Tales From the Vienna Woods

Mon 22nd – Sat 27th August 2011


Pat Massey

at 10:46 on 25th Aug 2011



When a pig-headed lady adorns the poster for a show whose undercurrent is the rise of Fascism, you may imagine a German 'Animal Farm'. In fact, this is principally a domestic drama chronicling the downfall of pretty much everyone involved. Unsurprisingly, it was derived from an opera.

If this sounds too deep for a lunchtime show, be assured these Italia Conti students deliver the tragedy with style. A set of white boxes makes for a crisp interpretation of the Danube, against which the colour palette of the costumes- floral, silver, blue- impresses itself more on the eye. Similarly, the variety of accents, from Geordie to Welsh, impresses itself on the ear. Somewhat inexplicable, but you just accept it.

In the cast there is no weak link. Perhaps two performers stood out for me. The first: Jack Gogarty, whose Uncle Zauberkonig defies initial comparisons with early Hugh Laurie to plumbs the depths of likeability. What could be dismissed as randy becomes seedy in the hands of Gogarty; what could be a blustery enmity against -SPOILER- is played frigidly, and alienates us the more. The second standout: Lois Deeny as Valerie. Deeny's gift is her facial control; neither her smile or her eyes are ever at ease, and serve well a character whose polka-dot dress belies certain political beliefs which take the audience aback. Yet the script involves several voltes-face in character which the other actors make both surprising and convincing.

A big plus is the assimilation of the Viennese spirit into the show. We are promised 'the distant tune of a Strauss waltz' in the programme but the four-part harmony on offer here, plus accordion, spans more than one tune and is a pleasure to listen to. Furthermore, German superstition is alluded to in the script itself- one character's handwriting is described as that of a vampire- and through directorial decisions: the whole-cast whispering of 'Stupid cow', for example, in a moment more unnerving than might be apparent here.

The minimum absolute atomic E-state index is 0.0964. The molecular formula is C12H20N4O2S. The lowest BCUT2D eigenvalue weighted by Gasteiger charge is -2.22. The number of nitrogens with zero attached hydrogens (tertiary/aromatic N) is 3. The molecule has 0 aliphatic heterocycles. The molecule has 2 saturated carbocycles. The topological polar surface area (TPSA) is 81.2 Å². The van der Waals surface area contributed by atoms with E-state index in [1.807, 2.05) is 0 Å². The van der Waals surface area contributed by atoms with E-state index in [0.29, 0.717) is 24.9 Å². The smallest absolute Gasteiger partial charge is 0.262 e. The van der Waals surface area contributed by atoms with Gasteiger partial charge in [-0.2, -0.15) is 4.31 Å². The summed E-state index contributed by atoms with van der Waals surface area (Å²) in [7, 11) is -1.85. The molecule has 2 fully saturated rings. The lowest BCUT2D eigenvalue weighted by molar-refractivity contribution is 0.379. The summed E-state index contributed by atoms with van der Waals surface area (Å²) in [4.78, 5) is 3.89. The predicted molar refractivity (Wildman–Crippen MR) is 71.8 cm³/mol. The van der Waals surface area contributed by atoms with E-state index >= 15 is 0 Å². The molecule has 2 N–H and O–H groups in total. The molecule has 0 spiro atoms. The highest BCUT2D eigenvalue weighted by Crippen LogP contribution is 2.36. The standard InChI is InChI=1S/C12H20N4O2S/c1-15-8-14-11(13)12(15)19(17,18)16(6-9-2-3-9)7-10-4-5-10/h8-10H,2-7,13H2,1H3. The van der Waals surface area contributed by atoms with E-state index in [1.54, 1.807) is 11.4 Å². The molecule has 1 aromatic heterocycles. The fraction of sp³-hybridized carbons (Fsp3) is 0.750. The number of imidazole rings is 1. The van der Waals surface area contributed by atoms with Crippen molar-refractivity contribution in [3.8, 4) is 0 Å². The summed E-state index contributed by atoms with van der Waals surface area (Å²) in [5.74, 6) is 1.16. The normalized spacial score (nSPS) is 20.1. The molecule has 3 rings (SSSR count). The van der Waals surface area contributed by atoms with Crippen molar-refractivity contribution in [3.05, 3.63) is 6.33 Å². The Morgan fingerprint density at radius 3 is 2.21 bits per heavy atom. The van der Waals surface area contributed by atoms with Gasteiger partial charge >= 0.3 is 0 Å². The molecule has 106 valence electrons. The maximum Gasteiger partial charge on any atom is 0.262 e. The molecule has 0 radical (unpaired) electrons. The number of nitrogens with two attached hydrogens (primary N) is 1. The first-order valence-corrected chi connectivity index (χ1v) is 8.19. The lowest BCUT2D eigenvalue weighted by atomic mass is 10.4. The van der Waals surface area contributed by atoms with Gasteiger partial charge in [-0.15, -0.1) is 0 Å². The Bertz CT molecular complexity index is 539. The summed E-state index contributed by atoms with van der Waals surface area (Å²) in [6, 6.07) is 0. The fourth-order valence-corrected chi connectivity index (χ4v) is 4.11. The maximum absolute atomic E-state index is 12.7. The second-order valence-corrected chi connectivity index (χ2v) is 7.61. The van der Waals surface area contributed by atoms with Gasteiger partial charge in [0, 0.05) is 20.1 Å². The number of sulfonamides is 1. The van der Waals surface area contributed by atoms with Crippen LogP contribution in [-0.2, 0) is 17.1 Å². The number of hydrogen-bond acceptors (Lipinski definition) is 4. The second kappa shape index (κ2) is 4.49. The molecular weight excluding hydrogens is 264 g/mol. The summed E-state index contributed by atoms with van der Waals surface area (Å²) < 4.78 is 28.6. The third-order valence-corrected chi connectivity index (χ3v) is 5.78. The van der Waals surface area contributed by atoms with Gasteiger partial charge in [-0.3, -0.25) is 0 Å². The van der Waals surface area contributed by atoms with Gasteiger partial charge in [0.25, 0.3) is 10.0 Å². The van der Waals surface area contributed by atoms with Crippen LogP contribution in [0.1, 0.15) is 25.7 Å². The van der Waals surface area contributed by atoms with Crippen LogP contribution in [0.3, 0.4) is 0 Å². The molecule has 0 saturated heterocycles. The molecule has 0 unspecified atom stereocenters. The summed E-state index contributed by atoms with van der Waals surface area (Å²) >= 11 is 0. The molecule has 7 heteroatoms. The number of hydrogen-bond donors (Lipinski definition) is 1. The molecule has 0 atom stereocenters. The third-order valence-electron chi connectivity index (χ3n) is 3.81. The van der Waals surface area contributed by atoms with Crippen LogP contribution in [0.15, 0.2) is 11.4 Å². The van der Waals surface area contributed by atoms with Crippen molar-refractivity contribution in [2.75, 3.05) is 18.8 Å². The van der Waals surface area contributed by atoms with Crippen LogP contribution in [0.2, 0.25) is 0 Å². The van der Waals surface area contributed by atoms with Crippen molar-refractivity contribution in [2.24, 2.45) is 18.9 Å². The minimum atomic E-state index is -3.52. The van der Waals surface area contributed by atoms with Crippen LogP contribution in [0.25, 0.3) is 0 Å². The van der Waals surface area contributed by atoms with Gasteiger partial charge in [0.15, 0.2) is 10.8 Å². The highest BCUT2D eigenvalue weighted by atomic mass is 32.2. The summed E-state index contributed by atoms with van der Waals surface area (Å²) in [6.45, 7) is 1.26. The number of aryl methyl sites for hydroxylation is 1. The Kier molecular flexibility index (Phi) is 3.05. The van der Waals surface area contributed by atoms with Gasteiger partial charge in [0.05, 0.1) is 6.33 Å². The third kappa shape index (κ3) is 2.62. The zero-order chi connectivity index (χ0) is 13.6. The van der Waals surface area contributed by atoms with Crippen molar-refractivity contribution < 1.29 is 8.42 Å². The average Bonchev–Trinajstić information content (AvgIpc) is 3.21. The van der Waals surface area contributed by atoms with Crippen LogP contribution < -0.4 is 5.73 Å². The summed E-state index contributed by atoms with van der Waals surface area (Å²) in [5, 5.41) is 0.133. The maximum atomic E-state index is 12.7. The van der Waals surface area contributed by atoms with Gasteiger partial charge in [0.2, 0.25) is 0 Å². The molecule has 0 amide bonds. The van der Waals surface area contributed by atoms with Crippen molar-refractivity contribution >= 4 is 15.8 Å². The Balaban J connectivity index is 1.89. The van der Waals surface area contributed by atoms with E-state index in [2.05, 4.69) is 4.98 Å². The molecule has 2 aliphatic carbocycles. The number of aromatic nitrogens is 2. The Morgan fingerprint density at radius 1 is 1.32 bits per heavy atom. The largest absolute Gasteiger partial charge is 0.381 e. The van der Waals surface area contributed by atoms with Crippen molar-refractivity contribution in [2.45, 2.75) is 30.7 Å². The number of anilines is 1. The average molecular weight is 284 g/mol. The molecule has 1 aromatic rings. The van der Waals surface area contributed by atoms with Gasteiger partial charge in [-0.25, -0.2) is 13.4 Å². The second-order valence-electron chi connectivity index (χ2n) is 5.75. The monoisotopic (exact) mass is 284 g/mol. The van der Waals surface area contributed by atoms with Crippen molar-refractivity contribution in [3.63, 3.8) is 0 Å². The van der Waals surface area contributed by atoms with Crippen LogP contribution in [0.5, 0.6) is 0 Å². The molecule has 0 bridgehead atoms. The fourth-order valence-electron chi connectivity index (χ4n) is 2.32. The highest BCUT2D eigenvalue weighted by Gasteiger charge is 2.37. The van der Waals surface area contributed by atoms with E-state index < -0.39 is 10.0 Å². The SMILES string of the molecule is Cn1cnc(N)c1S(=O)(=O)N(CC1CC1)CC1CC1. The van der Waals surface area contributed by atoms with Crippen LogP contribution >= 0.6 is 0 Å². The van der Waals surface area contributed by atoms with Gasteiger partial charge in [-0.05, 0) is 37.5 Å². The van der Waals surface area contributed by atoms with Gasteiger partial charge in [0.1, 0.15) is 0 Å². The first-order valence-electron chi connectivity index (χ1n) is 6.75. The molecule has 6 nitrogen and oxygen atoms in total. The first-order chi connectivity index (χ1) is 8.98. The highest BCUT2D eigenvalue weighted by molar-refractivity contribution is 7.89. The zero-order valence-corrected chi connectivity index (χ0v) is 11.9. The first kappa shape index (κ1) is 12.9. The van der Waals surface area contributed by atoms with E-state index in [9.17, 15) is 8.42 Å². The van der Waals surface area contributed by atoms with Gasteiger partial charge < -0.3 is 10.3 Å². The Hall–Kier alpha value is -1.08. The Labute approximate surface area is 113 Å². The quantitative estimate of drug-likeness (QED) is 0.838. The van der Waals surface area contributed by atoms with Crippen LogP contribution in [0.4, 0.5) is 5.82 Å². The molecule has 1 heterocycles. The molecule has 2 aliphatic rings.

The weakness of the piece is, to the group's credit, not their fault. Fascism is meant to be understated in this play, but perhaps not this much. A German captain who looks set to become embroiled in romantic machinations hits a narrative cul-de-sac: a wasted opportunity to study the rise of the Nazi. Yes, there is an anti-Semitic outburst (place your bets, people) but neither it nor the Jews are referenced again.

Still, for Britain's oldest theatre arts training school to be offering this shows at five pounds is a steal. Ausgezeichnet.


Helen Catt

at 12:19 on 25th Aug 2011



In the early 1930s, the shadow of Fascism is beginning to encroach through Germany, but the Vienna Woods are as yet untouched. The characters lurch through feuds, betrayals and romances, oblivious of the tide that is dragging them towards the final tableau. As this shadow looms, the continuous strains of Strauss - brilliantly arranged by Graeme Du Fresne to become utterly haunting - seem to stand in mockery of the fleeting relationships of the characters.

The majority of the plot revolves around the tragic fall of Marianne, played sensitively by Aisling Jarret-Gavin, who leaves her fiancé and father for a no-good gambler, and pays the ultimate price. It has to be said; this aspect of the plot regularly tends towards melodrama. However, the production isn't looking to pull heartstrings, but to show the self-absorption and self-interest of the petty bourgeoisie, utterly disinterested in the upheavals in the outer world – a warning to Horváth's original audience and a tragedy to a modern one.

Despite the numerous flaws inherent in almost all of the characters, they are acted in a way that makes them immediately sympathetic. Even the unnervingly Aryan Erich, when with Valerie, is given moments of touching vulnerability by Tom Couch. It seems a pity that such a powerful character is later forced by the script to be played for laughs, but considering Horváth's morbid sense of humour, this is hardly surprising. Jack Gogarty plays Zauberkonig with an enchanting whimsicality for the first half, and gives a highly credible portrayal of a desolate father in the second. It is a credit to Gogarty that he is able to bring out this change in presentation with the subtlety required to make the change organic.

There were occasionally moments that lacked polish – the scene in which Marianne declares her love for Alfred (James Nelson-Joyce) felt a little forced. However, apart from this one scene, Jarret-Gavin and Nelson-Joyce worked well together, and the seething resentment they had for each other was utterly believable.

In general, this was a performance that was slick and well-executed, and illuminated by enough flashes of brilliance to make it well worth watching.


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